The Indian miracle state pointing the way to global sustainability

EU Commission: Germany can make Eurozone grow again just by helping itself

Chinese Premier Li Keqiang’s speech from World Economic Forum’s Annual Meeting of New Champions

Press coverage of migration crisis in Europe: a call for collaborative action

Parliament demands ban on neo-fascist and neo-Nazi groups in the EU

Climate change recognized as ‘threat multiplier’, UN Security Council debates its impact on peace

2 trillion drinks containers are made every year – so where do they go?

Water supply a human right but Greeks to lose their functioning utilities

Darfur: Inter-communal tensions still high despite improved security, Mission head tells Security Council

Brexit: when the hubris of one man can set the UK, the EU and the entire world on fire

Marking Sir Brian Urquhart’s 100th birthday, UN honours life-long servant of ‘we the peoples’

Mandela, ‘true symbol of human greatness’, celebrated on centenary of his birth

ECB’s first flight in Eurozone’s banking universe will be just a reconnaissance

Syria: ‘Violence, displacement’ and cold kill 11 infants ‘in the past two days’

Tuesday’s Daily Brief: Bicycles for the environment, new leader for the UN General Assembly, UN values, Ebola, Syria and Libya

EU-China Light Bridge in Brussels signals the bright coming of the Year of The Dog

‘Never give up’: UN chief urges all who serve, marking UN Day

Venezuela: UN human rights office calls for ‘maximum restraint’ by authorities in face of new demonstrations

The EU Commission does nothing about the food retailing oligopoly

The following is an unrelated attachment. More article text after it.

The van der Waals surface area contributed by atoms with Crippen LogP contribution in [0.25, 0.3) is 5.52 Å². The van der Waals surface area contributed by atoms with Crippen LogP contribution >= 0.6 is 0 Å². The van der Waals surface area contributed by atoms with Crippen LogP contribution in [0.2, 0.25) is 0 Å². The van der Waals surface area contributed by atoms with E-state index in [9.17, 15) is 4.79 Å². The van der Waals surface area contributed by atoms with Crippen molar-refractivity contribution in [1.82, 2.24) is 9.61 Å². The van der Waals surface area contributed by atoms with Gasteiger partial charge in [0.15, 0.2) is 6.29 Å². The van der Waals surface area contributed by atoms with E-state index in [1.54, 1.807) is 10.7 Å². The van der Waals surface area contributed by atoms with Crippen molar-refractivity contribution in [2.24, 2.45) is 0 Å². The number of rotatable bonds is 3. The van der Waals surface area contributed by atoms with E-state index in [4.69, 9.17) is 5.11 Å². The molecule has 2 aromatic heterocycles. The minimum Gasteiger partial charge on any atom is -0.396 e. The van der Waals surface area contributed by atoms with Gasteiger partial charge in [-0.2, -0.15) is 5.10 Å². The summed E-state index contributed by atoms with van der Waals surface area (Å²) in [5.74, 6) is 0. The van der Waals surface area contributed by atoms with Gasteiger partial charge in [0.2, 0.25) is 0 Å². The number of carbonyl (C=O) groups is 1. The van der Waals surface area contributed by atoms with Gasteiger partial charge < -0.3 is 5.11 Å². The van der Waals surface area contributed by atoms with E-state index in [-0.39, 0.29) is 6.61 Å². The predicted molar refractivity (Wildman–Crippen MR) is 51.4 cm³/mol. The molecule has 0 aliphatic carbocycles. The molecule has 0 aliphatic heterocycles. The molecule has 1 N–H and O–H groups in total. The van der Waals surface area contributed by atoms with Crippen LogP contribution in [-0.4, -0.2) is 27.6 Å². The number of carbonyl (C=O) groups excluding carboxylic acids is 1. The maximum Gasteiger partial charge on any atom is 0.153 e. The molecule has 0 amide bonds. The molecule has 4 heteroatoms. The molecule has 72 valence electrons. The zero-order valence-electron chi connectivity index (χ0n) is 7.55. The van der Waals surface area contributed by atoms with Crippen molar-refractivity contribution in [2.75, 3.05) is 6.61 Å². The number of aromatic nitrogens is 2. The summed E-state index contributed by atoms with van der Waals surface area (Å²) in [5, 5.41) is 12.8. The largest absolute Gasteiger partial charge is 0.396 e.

MEPs want to ensure sufficient funding for Connecting Europe’s future

We need to talk about failure in the social sector

Long live Eurozone’s bank supervisor down with the EU budget supremo

Why Obama asks approval from Congress to bomb Syria?

UK voters sent strong message to May and Corbyn for soft Brexit

COP21 Breaking News_05 December: Ban Ki-Moon Closing Address at COP21 Action Day Innovation, Imagination, Faster Climate Action

The 28 EU leaders show contempt for the European Elections results

WEF Davos 2016 LIVE: “No other problem has jeopardised the EU as much as the refugee question” Joachim Gauck, President of the Federal Republic of Germany, cries out from Davos

Love unlimited

Medical students of today, technological doctors of tomorrow

Why Eurozone urgently needs the ECB to print and distribute at least €500 billion

European Youth Forum welcomes the European Commission’s proposed revision of the Union Code on Visas, however it does not go far enough

More Stings?

Speak your Mind Here

Fill in your details below or click an icon to log in:

WordPress.com Logo

You are commenting using your WordPress.com account. Log Out /  Change )

Google photo

You are commenting using your Google account. Log Out /  Change )

Twitter picture

You are commenting using your Twitter account. Log Out /  Change )

Facebook photo

You are commenting using your Facebook account. Log Out /  Change )

Connecting to %s